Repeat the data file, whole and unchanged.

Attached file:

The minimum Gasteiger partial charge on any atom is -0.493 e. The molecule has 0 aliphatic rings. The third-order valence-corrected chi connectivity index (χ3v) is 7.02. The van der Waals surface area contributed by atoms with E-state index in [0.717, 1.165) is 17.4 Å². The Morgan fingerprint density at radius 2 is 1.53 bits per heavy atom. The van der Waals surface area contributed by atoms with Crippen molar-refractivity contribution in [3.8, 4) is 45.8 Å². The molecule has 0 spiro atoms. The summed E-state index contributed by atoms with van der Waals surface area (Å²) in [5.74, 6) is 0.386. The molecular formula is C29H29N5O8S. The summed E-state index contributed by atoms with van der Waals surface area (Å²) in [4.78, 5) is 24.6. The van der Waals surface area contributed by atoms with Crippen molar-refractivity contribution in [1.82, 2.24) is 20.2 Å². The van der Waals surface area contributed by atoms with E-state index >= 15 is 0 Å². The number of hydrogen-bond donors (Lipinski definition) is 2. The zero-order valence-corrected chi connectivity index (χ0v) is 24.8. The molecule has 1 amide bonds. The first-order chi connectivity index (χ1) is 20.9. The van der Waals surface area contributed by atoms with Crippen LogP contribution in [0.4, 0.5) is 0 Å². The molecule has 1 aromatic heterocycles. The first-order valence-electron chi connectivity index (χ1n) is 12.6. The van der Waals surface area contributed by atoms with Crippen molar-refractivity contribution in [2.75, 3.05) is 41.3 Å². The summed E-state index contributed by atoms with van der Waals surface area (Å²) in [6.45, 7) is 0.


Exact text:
The minimum Gasteiger partial charge on any atom is -0.493 e. The molecule has 0 aliphatic rings. The third-order valence-corrected chi connectivity index (χ3v) is 7.02. The van der Waals surface area contributed by atoms with E-state index in [0.717, 1.165) is 17.4 Å². The Morgan fingerprint density at radius 2 is 1.53 bits per heavy atom. The van der Waals surface area contributed by atoms with Crippen molar-refractivity contribution in [3.8, 4) is 45.8 Å². The molecule has 0 spiro atoms. The summed E-state index contributed by atoms with van der Waals surface area (Å²) in [5.74, 6) is 0.386. The molecular formula is C29H29N5O8S. The summed E-state index contributed by atoms with van der Waals surface area (Å²) in [4.78, 5) is 24.6. The van der Waals surface area contributed by atoms with Crippen molar-refractivity contribution in [1.82, 2.24) is 20.2 Å². The van der Waals surface area contributed by atoms with E-state index >= 15 is 0 Å². The number of hydrogen-bond donors (Lipinski definition) is 2. The zero-order valence-corrected chi connectivity index (χ0v) is 24.8. The molecule has 1 amide bonds. The first-order chi connectivity index (χ1) is 20.9. The van der Waals surface area contributed by atoms with Crippen LogP contribution in [0.4, 0.5) is 0 Å². The molecule has 1 aromatic heterocycles. The first-order valence-electron chi connectivity index (χ1n) is 12.6. The van der Waals surface area contributed by atoms with Crippen molar-refractivity contribution in [2.75, 3.05) is 41.3 Å². The summed E-state index contributed by atoms with van der Waals surface area (Å²) in [6.45, 7) is 0.